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Lake George Village considers allowing overnight stays at public docks

At their special meeting held Jan. 19, Lake George Village Board members and village Public Works Superintendent Dave Harrington (left front) locate on a map a plot of land near the Berry Pond Tract that the Lake George Land Conservancy offered to sell the municipality. Village leaders passed on the opportunity.

At their special meeting held Jan. 19, Lake George Village Board members and village Public Works Superintendent Dave Harrington (left front) locate on a map a plot of land near the Berry Pond Tract that the Lake George Land Conservancy offered to sell the municipality. Village leaders passed on the opportunity. Photo by Thom Randall.

— Concerned with boosting revenue, the Lake George Village Board is considering allowing boats to stay overnight at their public docks — which would be a reversal of their decision about a decade ago to prohibit the practice.

Now, boats may dock at the village’s Beach Road piers — for a charge of $2 per hour — only between the hours of 7 a.m. and 10 p.m., for a maximum of 10 hours, during summer.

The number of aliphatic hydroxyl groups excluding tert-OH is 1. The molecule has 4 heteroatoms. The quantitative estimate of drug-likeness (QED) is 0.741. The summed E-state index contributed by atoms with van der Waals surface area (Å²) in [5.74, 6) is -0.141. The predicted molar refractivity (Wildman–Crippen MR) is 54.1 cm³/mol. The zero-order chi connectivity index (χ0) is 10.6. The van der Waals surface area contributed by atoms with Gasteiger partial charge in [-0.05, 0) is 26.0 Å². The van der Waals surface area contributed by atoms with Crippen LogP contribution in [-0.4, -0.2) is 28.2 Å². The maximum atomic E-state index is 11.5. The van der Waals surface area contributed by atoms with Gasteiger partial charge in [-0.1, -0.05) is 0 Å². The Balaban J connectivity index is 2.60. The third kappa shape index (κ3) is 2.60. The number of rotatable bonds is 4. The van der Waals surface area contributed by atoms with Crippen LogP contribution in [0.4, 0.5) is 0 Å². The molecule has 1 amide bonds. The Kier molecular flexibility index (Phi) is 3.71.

The proposed change would allow docking for a maximum of 24 hours. The concept was raised at a special Village Board meeting Thursday, Jan. 19.

While the prohibition of overnight docking was put in place to prevent a few boaters from monopolizing the docking spaces through a weekend, Blais said the rule had substantially reduced the use of the six village docks off Beach Road.

Allowing overnight docking would not only boost revenue for the village, Mayor Robert Blais said, but it would boost public safety by allowing boaters patronizing bars to get some sleep before driving off in their craft.

“We’d be providing a good service,” he said. “Last year, we had very low use of the docks, and we received e-mails from people asking to stay overnight.”

Other village board members, however raised questions about how the overnight per-hour fees would be accurately calculated and collected.

Village Trustee John Root said some boaters might pull away shortly before the piers were patrolled each morning at 8 a.m. by a dock attendant checking the boats for the pay-and-display tickets.

Trustee John Earl said he also had concerns.

“If we go ahead with this, we need a plan in which people will not be able to take advantage,” he said. “We should figure out how to enforce it.”

Blais suggested that a dock attendant make both a late-night and early-morning tour of the docks to assure compliance.

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